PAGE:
It is my profound pleasure to write the following sentence: The Guns of Shadow Valley has been nominated for an Eisner Award in the category of Best Digital Comic!!!!! I almost can’t believe it. I’ve known for a couple of days and have had to keep a lid on the news, which has been nearly impossible. For those of you who may not know, the Eisners are the premier awards for the comic book industry. What the Oscars are to movies, the Eisners are to comics. I hardly know what to write, I’ve been euphoric for days.
I’m astounded and intimidated by out fellow nominess. I’m a huge fan of all of these webcomics. Along with us, the nominations for Best Digital Comic are:
Abominable Charles Christopher, by Karl Kerschl, www.abominable.cc
Bayou, by Jeremy Love, http://zudacomics.com/bayou
Power Out, by Nathan Schreiber, www.act-i-vate.com/67.comic
Sin Titulo, by Cameron Stewart, www.sintitulocomic.com/
Read the complete list of categories and nominations for the 2010 Eisner Awards.
It was almost 3 years ago, at San Diego Comic-Con 2007, I was sitting at the Dial R booth with my collaborator for the last 2 years, Jim Clark. We had worked together on our first project, the comic series Scar Tissue. He wrote it, I made with the scribbles. That 5 issues series had just been finished, and we were selling the collected edition there at Comic-con. I don’t recall which day it was, that convention is overwhelmingly insane and everything tends to congeal into one big amorphous memory. But I remember this moment: There was a lull in the crowds, I was working diligently on a sketch request, Jim was lightly plucking at his Ukulele, which he always brings to these shows, when he turned and asked me: “Now that we’re done with Scar Tissue, what do you want to work on next?” Jim mentioned that he had more ideas for Scar Tissue stories, but I looked up and told him: “I’ve got this idea for a Western…mixed with superheroes.” Jim was intrigued and I went on for several minutes about these loose, still undeveloped ideas that I had had knocking around in my head for the past year or so. I can’t remember if I had finished or if Jim interrupted me, but I do remember what happened next. “Dude,” he said with a light in his eyes, “let’s do that!”
Since that time, this project has had it’s starts and stops, and Jim and I have had our ups and downs. We brought in somebody we knew and trusted for a long time, Thomas Mauer, to set his masterful hands at work on the lettering and sound fx. We’ve gone through the submission process to publishers, struggled in and out of negotiations, all which eventually led nowhere. I’ve been traveling the country selling the preview book at conventions for cost, along with a little head sketch on the back for free, just to get the word out. After talks with a couple of publishers had been less than fruitful, we decided to take the comic to the web. Here on the internet, we weren’t bound by the constraints of the printed page. Each chapter could be as long or as short as we wanted. We were free to take the time to focus on the characters, expand on the themes, and basically just tell the story the way we wanted. I really need to thank Bryan Deemer for putting the idea of webcomics into my head. It was just after the first CGS SuperShow, Bryan was driving me to the train station and we were discussing, or rather I was complaining about, the offers we had received from a couple of publishers. Bryan suggested publishing on the web, and we went back and forth for the rest of the ride about the pros and cons. I got pretty excited about the idea and passed it along to Jim. We had both been a bit disheartened by the deals that were offered, but this gave us new life and a completely new outlook. We could, basically, do it ourselves. Put it on the web, build our audience, promote it, do all the work we had done with our previous self-published print series, but this time there would be no printing costs, and the potential for who we could reach was limited only by our own efforts and imaginations.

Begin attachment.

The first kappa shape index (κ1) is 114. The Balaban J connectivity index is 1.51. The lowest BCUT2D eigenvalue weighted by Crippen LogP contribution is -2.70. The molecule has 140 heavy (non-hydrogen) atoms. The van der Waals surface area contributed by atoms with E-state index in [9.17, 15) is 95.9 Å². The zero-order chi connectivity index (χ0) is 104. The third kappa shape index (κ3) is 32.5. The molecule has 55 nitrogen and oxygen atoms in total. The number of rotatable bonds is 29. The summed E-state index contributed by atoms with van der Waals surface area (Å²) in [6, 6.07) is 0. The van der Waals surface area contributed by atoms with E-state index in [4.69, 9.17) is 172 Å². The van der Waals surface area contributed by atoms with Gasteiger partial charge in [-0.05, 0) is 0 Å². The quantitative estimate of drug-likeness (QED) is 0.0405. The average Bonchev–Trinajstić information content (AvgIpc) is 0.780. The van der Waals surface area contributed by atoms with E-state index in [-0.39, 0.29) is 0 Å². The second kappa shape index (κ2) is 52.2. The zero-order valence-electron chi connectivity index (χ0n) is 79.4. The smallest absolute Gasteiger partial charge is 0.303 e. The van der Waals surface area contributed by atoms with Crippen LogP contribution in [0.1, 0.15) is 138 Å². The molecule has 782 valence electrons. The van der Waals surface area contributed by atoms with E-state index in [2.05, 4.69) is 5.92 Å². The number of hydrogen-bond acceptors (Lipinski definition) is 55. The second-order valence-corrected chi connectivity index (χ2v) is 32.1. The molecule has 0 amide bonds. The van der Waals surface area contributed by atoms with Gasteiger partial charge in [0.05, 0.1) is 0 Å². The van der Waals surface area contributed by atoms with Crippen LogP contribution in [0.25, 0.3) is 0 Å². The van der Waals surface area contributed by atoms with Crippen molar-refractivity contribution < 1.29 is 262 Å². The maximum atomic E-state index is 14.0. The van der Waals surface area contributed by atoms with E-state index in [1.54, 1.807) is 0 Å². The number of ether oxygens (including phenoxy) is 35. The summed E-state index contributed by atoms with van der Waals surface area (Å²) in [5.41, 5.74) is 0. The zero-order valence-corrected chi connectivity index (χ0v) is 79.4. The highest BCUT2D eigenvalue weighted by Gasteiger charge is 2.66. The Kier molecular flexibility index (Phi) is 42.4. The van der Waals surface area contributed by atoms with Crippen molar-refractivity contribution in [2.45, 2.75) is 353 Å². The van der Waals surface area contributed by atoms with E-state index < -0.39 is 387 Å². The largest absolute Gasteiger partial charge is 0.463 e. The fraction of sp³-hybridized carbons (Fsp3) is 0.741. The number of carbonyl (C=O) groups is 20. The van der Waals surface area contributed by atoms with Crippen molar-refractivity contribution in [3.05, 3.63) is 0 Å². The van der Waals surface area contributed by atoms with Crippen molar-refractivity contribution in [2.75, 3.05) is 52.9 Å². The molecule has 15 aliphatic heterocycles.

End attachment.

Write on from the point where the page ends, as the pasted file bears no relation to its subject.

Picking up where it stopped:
July of last year, I had finally finished enough pages and we launched Guns of Shadow Valley onto the web. Since then we’ve been slowly, but surely, growing our audience. The immediacy of the feedback and all the heartfelt support we’ve received so far has been our inspiration. This experience has been exhausting and thrilling, and we’ve only just started on this journey. While it may seem like just a big adventure story, Guns is a very personal work. Jim and I have put a lot of ourselves into these characters. This isn’t a sideline project for me, while I work on my paying gigs. No, my paying gigs are the sideline projects that allow me to work on this. I’ve been told, and it’s probably true, that I would be more well known and have a more impressive career resume, if I just applied for pencilling gigs with some of the larger publishers. Basically, give up on my own stories, at least for a while, and tell other people’s stories. Maybe I will do that, later. Right now though, I’m going to do my best to have a go of it. These characters, this story, this experience, this is my career, this is my life. That’s why this nomination means so much. We poured our hearts out into this thing, and now the biggest awards in the land have chosen us to place on a platform with some of the best work currently found on this expansive and seemingly boundless thing called the world wide web. I can’t rightly express what I’m feeling right now as I receive all these messages of congratulations on twitter, facebook, and email, from my fans and friends. If it wasn’t for these people loving and encouraging this work, it would cease to exist. I’m rambling, so I better just wrap it up. Huge thanks to the nominating committee for the Eisner Awards for this incredible honor, and to our fans, friends, and family for all the love and support.
Now, to book those plane tickets to San Diego…